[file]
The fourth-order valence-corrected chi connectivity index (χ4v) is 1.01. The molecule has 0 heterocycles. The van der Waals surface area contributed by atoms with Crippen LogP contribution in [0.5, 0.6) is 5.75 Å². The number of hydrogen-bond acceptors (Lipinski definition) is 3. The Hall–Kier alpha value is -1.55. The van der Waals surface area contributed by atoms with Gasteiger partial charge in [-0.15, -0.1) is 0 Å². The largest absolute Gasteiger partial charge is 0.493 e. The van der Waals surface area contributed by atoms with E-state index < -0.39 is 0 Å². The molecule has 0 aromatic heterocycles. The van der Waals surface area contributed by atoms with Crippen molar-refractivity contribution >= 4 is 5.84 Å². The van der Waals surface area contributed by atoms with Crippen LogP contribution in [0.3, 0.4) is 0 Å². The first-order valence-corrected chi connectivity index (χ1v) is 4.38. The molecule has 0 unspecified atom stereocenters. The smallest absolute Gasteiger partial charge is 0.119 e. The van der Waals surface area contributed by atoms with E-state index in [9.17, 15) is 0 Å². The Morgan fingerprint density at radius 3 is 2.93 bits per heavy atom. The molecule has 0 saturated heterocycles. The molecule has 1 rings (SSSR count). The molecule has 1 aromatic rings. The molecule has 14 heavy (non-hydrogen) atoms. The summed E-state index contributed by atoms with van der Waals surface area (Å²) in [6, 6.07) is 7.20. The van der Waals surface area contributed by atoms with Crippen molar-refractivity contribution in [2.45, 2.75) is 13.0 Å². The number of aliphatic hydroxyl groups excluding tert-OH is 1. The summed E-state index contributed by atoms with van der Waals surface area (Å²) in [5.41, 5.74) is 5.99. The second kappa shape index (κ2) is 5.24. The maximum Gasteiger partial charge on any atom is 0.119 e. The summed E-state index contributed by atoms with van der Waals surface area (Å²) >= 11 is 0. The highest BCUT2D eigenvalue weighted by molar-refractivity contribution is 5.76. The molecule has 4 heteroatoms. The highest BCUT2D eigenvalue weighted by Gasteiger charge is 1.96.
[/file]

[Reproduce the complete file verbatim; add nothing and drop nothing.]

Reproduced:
The fourth-order valence-corrected chi connectivity index (χ4v) is 1.01. The molecule has 0 heterocycles. The van der Waals surface area contributed by atoms with Crippen LogP contribution in [0.5, 0.6) is 5.75 Å². The number of hydrogen-bond acceptors (Lipinski definition) is 3. The Hall–Kier alpha value is -1.55. The van der Waals surface area contributed by atoms with Gasteiger partial charge in [-0.15, -0.1) is 0 Å². The largest absolute Gasteiger partial charge is 0.493 e. The van der Waals surface area contributed by atoms with E-state index < -0.39 is 0 Å². The molecule has 0 aromatic heterocycles. The van der Waals surface area contributed by atoms with Crippen molar-refractivity contribution >= 4 is 5.84 Å². The van der Waals surface area contributed by atoms with Crippen LogP contribution in [0.3, 0.4) is 0 Å². The first-order valence-corrected chi connectivity index (χ1v) is 4.38. The molecule has 0 unspecified atom stereocenters. The smallest absolute Gasteiger partial charge is 0.119 e. The van der Waals surface area contributed by atoms with E-state index in [9.17, 15) is 0 Å². The Morgan fingerprint density at radius 3 is 2.93 bits per heavy atom. The molecule has 0 saturated heterocycles. The molecule has 1 rings (SSSR count). The molecule has 1 aromatic rings. The molecule has 14 heavy (non-hydrogen) atoms. The summed E-state index contributed by atoms with van der Waals surface area (Å²) in [6, 6.07) is 7.20. The van der Waals surface area contributed by atoms with Crippen molar-refractivity contribution in [2.45, 2.75) is 13.0 Å². The number of aliphatic hydroxyl groups excluding tert-OH is 1. The summed E-state index contributed by atoms with van der Waals surface area (Å²) in [5.41, 5.74) is 5.99. The second kappa shape index (κ2) is 5.24. The maximum Gasteiger partial charge on any atom is 0.119 e. The summed E-state index contributed by atoms with van der Waals surface area (Å²) >= 11 is 0. The highest BCUT2D eigenvalue weighted by molar-refractivity contribution is 5.76. The molecule has 4 heteroatoms. The highest BCUT2D eigenvalue weighted by Gasteiger charge is 1.96.